Why is digital transformation disruptive?

I’ve found that other functions struggle with innovative technology when:

  1. They don’t know their processes particularly well. In this scenario, discussions about a mere port to a new platform get stuck on basic process misunderstandings.
  2. They try to jam existing processes on a new platform without considering new opportunities the technology brings. It’s a reasonable implementation strategy to simply port processes, However, if one doesn’t account for new cases — e.g., using mobile form factors to present demos or quote and approve in real-time — one may inadvertently foreclose those opportunities via short-sighted design choices.
  3. They deploy new process cases without a organizational change strategy beyond training. Take my CRM example above: if one’s sales force is made up of “order takers”, will they be able to leverage the new capabilities without intervention? If nothing else, one must ensure that debriefs of the top performers in this new capability happen and are passed along (via training, coaching, etc.).

Adapted from a comment I made on LinkedIn on this ZDNet post by Sven Denecken, noting some concrete reasons why digital innovation is disruptive:

Podcast on barriers to successful IT/CRM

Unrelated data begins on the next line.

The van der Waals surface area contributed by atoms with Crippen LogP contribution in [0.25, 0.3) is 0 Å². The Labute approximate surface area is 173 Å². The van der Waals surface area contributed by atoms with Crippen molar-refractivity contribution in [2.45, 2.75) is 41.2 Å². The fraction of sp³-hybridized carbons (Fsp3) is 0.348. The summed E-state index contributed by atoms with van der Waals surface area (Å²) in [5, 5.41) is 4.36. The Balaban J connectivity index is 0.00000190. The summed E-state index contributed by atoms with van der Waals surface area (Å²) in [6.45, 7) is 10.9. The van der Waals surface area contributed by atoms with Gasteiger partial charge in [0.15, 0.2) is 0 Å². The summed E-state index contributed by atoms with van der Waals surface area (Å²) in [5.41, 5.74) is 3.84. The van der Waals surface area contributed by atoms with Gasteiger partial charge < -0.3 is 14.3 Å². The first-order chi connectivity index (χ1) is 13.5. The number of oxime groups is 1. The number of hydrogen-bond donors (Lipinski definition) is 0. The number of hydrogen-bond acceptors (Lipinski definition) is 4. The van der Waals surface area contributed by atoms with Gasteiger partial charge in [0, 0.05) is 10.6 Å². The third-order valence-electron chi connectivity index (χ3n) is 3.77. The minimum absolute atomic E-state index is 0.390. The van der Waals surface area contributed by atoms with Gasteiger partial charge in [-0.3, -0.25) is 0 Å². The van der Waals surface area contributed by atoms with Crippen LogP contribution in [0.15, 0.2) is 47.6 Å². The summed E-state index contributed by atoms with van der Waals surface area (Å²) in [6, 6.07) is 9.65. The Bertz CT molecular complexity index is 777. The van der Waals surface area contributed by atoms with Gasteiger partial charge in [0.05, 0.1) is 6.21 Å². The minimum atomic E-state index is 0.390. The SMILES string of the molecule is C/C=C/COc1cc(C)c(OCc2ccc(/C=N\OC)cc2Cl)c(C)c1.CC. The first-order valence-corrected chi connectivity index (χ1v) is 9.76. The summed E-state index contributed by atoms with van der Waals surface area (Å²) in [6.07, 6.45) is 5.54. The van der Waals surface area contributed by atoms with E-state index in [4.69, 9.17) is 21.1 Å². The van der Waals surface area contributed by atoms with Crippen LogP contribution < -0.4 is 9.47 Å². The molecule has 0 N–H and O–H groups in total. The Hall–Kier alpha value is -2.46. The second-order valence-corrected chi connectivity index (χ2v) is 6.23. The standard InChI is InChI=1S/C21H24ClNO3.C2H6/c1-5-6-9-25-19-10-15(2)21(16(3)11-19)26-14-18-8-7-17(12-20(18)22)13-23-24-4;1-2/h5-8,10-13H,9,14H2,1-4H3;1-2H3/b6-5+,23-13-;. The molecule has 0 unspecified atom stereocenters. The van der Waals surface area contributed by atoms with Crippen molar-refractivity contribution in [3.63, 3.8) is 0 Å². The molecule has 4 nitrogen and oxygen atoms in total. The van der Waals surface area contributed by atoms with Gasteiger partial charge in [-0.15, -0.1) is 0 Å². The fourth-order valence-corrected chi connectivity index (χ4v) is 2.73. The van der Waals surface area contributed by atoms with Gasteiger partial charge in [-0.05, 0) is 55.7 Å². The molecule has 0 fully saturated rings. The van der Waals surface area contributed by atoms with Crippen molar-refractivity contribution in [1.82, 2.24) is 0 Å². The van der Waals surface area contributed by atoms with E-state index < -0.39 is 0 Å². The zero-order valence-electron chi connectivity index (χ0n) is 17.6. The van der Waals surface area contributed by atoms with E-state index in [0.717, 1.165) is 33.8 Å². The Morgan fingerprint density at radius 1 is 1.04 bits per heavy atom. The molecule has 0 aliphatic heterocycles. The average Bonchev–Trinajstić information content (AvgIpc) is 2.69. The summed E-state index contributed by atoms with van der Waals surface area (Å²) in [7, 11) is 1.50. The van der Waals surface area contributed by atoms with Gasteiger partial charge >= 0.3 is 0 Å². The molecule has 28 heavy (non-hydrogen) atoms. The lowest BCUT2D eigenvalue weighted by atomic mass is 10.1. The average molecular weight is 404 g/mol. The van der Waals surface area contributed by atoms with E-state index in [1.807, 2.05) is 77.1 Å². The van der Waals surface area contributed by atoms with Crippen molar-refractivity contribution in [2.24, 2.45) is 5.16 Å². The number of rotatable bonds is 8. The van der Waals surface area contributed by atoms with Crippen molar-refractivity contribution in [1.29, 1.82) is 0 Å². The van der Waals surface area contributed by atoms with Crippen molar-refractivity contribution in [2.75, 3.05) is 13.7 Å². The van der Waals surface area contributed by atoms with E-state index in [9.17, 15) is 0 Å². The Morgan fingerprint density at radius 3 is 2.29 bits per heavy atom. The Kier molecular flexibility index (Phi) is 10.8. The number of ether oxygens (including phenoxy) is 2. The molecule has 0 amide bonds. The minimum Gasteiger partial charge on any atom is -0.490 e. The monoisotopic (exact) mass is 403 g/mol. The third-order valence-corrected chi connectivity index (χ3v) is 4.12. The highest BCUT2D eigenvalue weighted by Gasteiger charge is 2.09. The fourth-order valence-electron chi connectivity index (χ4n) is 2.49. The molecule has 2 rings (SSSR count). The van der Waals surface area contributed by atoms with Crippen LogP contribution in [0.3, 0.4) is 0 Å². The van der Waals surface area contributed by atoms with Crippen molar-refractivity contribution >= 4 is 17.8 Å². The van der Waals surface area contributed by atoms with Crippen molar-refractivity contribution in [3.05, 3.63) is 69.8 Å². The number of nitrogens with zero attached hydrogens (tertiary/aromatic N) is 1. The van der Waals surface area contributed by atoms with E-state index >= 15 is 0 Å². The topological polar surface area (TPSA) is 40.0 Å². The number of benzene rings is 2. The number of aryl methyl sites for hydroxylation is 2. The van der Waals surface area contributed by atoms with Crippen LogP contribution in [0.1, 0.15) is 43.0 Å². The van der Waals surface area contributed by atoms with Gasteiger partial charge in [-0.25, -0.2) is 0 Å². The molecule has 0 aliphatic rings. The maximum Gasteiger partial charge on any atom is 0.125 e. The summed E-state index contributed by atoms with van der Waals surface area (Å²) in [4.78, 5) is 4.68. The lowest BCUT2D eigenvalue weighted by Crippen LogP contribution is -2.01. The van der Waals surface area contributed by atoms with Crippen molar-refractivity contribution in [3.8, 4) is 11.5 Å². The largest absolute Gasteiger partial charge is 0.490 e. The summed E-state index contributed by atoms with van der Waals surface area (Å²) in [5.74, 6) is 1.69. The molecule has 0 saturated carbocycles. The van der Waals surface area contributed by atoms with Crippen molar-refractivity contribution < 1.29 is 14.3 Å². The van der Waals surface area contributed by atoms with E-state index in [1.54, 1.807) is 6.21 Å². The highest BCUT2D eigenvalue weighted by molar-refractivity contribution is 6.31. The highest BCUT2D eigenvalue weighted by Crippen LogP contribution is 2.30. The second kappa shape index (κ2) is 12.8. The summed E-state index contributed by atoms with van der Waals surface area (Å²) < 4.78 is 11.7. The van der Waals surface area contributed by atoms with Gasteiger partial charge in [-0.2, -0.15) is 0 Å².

Michael Krigsman over at IT Project Failures hosted the first in what he hopes will be a regular series of “Town Hall” podcasts (here)  It was originally supposed to be a meet-up, but the weather was dodgy at best so the session went virtual. 

Anyway, Paul Greenberg moderated an excellent discussion that covered a lot of ground.  As Michael notes, Paul’s CRM background focused the conversation

…on issues drawn from customer relationship management. CRM brings together core business functions — how a company interacts with customers — with technology intended to streamline and improve those relationships. Since these goals are business-oriented, CRM offers excellent examples of non-technical failures connected with technology implementation projects. For example, one participant noted corporate managers sometimes deploy CRM hoping to control end-users, who in turn reject the system in a predictable failure. 

Be warned… I jump in at about the 30 minutes mark!

This downturn’s test for SaaS/On Demand

This almost-inevitable downturn will answer one of the open questions about SaaS/On Demand: How “recession-proof” is Saas, really?   Already, an number of SaaS vendors have seen their forecasts taken down, just like normal enterprise vendors (here and here, for example). 

Of course, many still believe that SaaS is recession-proof (see Jeff Kaplan posts and comments here and here).  I certainly don’t believe that as a blanket statement.  In fact, I believe that on demand vendors that focus on edge processes will be in deep trouble.   That’s because one of the benefits of SaaS to customers is the ability to stop consuming whenever they like — and edge applications will get stopped first. 

It is funny how we don’t hear about the benefits of “consumable” services now that consumability doesn’t exactly match the “SaaS is immune” narrative.  Per my earlier rants on this topic (here and here):